today's fast-changing world where lifestyles and worldviews can differ
vastly even within the same family. It is somewhat easier to look at
shishtaachaara when it comes to things like wedding ceremonies which
Jaldhar mentions. But beyond that there are no easy solutions.
>This will make "dharma" simply a perpetuation of "tradition" - good,
bad or ugly. Dharma >is a living entity and ought to be more than
traditions. Continuing all inheritance from >ancestors will only land
us into 12th century. If I look on my own history, I will only be
>allowed shoe-making as my occupation because that is what my father
and grandfather >did. However, I do not think I will find it
fulfilling materially or spiritually nor can it benefit >the society
in terms of productivity. Our world has expanded unimaginably and
there are >bound to be discontinuities from traditions. How does
looking to past help here?
I agree with Shri Ram Garib here. Dharma is a lot more than
traditions. Traditions are important in their own right but dharma is
applicable to every moment of our lives. And there is also the
question of what is to be included within the definition of tradition
and what is not. Is shoe-making a tradition? One might be tempted to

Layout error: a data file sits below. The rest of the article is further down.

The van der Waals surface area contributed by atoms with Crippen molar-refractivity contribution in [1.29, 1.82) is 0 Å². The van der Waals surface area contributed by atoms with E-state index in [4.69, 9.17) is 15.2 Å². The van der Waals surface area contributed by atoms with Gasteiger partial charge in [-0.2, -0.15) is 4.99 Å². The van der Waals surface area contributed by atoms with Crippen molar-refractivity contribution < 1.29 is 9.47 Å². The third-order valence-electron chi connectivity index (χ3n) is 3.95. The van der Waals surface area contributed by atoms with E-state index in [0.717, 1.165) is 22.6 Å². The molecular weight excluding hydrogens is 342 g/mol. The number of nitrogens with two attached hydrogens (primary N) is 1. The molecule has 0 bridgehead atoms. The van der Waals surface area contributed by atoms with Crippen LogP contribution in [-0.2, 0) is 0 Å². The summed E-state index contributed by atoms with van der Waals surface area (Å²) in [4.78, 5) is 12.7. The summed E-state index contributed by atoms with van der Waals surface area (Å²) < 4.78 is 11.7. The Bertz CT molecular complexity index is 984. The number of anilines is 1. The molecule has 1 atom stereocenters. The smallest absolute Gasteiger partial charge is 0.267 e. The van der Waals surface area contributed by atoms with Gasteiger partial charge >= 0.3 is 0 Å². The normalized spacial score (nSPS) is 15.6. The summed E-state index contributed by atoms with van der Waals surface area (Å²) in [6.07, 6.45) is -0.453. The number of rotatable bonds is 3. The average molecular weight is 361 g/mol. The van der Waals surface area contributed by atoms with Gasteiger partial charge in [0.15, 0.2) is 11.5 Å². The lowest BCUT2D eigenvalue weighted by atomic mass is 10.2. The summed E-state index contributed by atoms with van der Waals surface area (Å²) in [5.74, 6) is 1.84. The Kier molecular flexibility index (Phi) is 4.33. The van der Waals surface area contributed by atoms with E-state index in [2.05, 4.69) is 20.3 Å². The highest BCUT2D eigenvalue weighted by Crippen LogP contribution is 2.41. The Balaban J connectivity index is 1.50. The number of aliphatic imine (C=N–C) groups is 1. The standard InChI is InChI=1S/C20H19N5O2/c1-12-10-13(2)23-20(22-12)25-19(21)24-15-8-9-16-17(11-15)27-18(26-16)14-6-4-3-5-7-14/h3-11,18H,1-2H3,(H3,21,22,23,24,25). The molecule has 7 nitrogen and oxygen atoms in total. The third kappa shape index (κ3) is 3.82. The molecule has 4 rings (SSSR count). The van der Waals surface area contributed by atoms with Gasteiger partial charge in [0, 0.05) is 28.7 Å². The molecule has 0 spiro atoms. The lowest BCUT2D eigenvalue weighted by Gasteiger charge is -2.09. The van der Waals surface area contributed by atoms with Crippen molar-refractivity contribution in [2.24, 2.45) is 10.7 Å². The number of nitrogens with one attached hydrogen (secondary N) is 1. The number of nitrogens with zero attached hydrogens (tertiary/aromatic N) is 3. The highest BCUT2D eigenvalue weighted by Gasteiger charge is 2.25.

say no but the fact remains that shoe-making would have been the
defining feature of Shri Ram Garib's family lineage. Is shoe-making a
sustainable activity for his family today? No. Can one say that he
should practise shoe-making for "30 minutes every morning" like a
Nitya Karma? Sounds almost laughable.
And what about people born out of inter-jaati marriages? In a few
years' time we'll have plenty of children whose parents were
themselves born out inter-jaati marriages. They'll have 3 or more
jaati-s in their ancestry. Delving deep into their own history, as
Jaldhar suggests, will not provide them with any definitive traditions
to follow. One can take a view against inter-jaati marriages saying
that people who value their own family traditions will/should not
marry those whose traditions are very different. But once such a
marriage happens, real people are born and they'll need to know their
swadharma too. No easy answers again.
>But who is a qualified teacher on the subject of Dharma? I think now that